Editor's Note: Climate Week took place from September 23 to September 29. Check Conservation News for coverage of this global forum.
If the first few days of Climate Week were about laying out the scope of the problems facing nature and climate, Wednesday was about finding solutions.
And finding them quickly.
“If we accept the science that there’s 10 years to get it right on climate change, that doesn’t give us much time for trial-and-error learning,” said Michael Mascia, director of Conservation International’s Moore Center for Science, at an afternoon discussion. “No time, in fact. So, we need a more structured approach.”
What form that approach takes — on overhauling how humanity should think about, and act on, protecting nature for the benefit of the climate — reverberated through the day’s events.
Should we talk about the government?
Who’s going to take the lead on securing the climate? As far as the 2015 Paris Agreement is concerned, the answer is country governments.
Under the pact, every country must announce (voluntary) targets for how it is going to reduce its emissions of climate-warming carbon.
To do that, look no further than nature: As everyone in New York heard incessantly over the past week, protecting and restoring nature alone can account for at least 30 percent of all global climate action needed to keep average temperature rise within a “safe” zone for humanity.
With that in mind, early discussions on Wednesday focused on the role of governments, including how to guide policymakers to include nature in those emissions targets. Another looked at what happens when governments downgrade or downsize protected areas such as national parks (covered extensively here, here and here). The impact is what you would expect: In many cases, deforestation — and carbon emissions — accelerated in these places.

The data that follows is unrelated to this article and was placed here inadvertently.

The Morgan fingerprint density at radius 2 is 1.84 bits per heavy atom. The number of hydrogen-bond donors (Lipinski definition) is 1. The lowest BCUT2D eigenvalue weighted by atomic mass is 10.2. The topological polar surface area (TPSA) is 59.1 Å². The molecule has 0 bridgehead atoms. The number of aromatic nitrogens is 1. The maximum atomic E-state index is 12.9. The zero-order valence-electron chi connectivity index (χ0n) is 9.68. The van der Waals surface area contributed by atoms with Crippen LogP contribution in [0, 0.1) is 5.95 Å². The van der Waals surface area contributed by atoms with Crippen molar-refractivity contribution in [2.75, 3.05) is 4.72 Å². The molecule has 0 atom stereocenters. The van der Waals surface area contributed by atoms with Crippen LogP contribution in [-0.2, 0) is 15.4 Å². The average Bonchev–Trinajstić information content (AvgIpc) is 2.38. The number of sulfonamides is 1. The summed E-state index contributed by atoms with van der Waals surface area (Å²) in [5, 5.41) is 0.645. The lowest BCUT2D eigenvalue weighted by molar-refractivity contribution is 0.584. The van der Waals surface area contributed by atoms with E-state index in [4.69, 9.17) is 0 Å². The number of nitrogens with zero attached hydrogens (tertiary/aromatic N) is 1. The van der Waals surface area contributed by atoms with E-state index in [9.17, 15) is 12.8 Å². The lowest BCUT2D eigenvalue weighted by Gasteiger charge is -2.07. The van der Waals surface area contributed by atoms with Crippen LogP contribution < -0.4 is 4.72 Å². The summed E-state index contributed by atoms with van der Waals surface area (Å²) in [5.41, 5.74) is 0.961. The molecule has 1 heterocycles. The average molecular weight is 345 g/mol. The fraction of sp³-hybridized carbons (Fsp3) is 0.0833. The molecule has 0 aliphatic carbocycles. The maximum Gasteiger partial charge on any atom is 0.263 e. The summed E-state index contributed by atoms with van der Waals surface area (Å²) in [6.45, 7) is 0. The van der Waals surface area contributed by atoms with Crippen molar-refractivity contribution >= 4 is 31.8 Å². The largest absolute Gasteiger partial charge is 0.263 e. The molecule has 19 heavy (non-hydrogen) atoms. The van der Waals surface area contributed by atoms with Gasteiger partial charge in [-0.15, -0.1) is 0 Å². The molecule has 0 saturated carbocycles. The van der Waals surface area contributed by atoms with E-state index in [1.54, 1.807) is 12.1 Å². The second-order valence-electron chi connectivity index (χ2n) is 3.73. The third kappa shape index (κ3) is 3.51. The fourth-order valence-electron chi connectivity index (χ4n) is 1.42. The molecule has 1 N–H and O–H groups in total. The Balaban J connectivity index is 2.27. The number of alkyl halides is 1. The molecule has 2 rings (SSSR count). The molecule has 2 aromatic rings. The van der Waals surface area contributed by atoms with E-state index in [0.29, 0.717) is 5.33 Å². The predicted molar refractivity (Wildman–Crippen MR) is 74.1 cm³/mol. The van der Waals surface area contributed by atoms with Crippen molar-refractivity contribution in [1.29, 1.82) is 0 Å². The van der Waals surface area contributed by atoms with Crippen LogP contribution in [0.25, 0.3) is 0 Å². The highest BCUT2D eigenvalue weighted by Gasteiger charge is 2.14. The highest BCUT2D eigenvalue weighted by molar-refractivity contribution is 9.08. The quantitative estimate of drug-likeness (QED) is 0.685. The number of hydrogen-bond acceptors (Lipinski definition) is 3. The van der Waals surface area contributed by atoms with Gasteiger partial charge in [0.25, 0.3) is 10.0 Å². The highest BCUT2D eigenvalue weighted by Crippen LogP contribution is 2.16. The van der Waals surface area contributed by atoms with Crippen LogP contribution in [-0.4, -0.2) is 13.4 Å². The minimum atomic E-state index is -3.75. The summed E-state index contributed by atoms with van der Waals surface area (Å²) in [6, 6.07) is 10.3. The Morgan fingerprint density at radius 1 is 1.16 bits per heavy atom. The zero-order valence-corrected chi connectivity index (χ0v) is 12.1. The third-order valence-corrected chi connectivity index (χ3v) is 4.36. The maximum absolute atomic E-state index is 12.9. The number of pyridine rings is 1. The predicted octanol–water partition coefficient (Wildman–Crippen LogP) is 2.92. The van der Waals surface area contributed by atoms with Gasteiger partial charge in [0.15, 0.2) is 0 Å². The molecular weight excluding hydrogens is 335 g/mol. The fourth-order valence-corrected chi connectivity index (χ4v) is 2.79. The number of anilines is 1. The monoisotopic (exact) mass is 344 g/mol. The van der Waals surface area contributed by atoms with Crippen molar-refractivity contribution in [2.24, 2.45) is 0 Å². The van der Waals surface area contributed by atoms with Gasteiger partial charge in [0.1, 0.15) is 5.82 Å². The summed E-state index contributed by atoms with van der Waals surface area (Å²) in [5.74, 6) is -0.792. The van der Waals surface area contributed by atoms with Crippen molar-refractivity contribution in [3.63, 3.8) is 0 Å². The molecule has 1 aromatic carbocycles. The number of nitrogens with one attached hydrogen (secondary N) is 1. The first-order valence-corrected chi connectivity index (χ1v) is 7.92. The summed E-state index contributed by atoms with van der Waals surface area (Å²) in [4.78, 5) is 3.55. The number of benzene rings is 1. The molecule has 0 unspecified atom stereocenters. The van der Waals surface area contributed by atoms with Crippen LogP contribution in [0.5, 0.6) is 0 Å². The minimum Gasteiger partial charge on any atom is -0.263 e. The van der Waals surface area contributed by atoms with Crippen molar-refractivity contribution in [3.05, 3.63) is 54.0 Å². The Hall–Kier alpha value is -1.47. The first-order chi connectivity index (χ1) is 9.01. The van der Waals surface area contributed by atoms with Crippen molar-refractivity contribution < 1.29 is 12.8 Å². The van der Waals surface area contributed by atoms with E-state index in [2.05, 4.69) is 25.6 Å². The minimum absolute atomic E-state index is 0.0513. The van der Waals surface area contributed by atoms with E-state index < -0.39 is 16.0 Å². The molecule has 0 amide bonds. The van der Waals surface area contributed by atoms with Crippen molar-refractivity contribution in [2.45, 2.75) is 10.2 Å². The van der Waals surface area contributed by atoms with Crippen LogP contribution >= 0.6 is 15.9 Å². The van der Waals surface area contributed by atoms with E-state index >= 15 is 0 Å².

That can have major ramifications in protected areas that are home to the world’s high-carbon ecosystems — that is, habitats such as rainforests or mangroves that store inordinately large amounts of carbon. One discussion Wednesday focused on upcoming research showing that in some of these places, if the ecosystem is damaged or destroyed, that carbon is gone — and it’s not coming back.
How much carbon are we talking about? According to Conservation International scientist Allie Goldstein, the amount of carbon in a single hectare (about two and a half acres) of the rainforests in the Pacific Northwest is the same as the carbon footprint of a single passenger flying from New York to Hong Kong — every single day for nine months.
(How’s that for “flight shaming”?)
And now, civil society
While it’s governments that signed the Paris Agreement, it’s non-governmental organizations and academia that are fighting the ground war against climate change — the science, the fieldwork, the policy work, partnerships and so on.
So: How do they know whether they are winning the battle?
One discussion session appraised the state of impact evaluations — that is, the method for finding out whether environmental interventions are working. The good news: “In the past 30 years, there has been a revolution in how we measure the impact of social programs and policies on people’s lives,” said panelist Claire Walsh of The Abdul Latif Jameel Poverty Action Lab.
The not-so-good news? That has not always been the case for environmental programs and policies.
Moreover, the climate clock is ticking, meaning that it is imperative to assess what conservation models work, what don’t, and how to share successes (and failures) with other practitioners. “We need to get it right,” said Conservation International’s Mascia, who led the session. “We need to get it right, now.”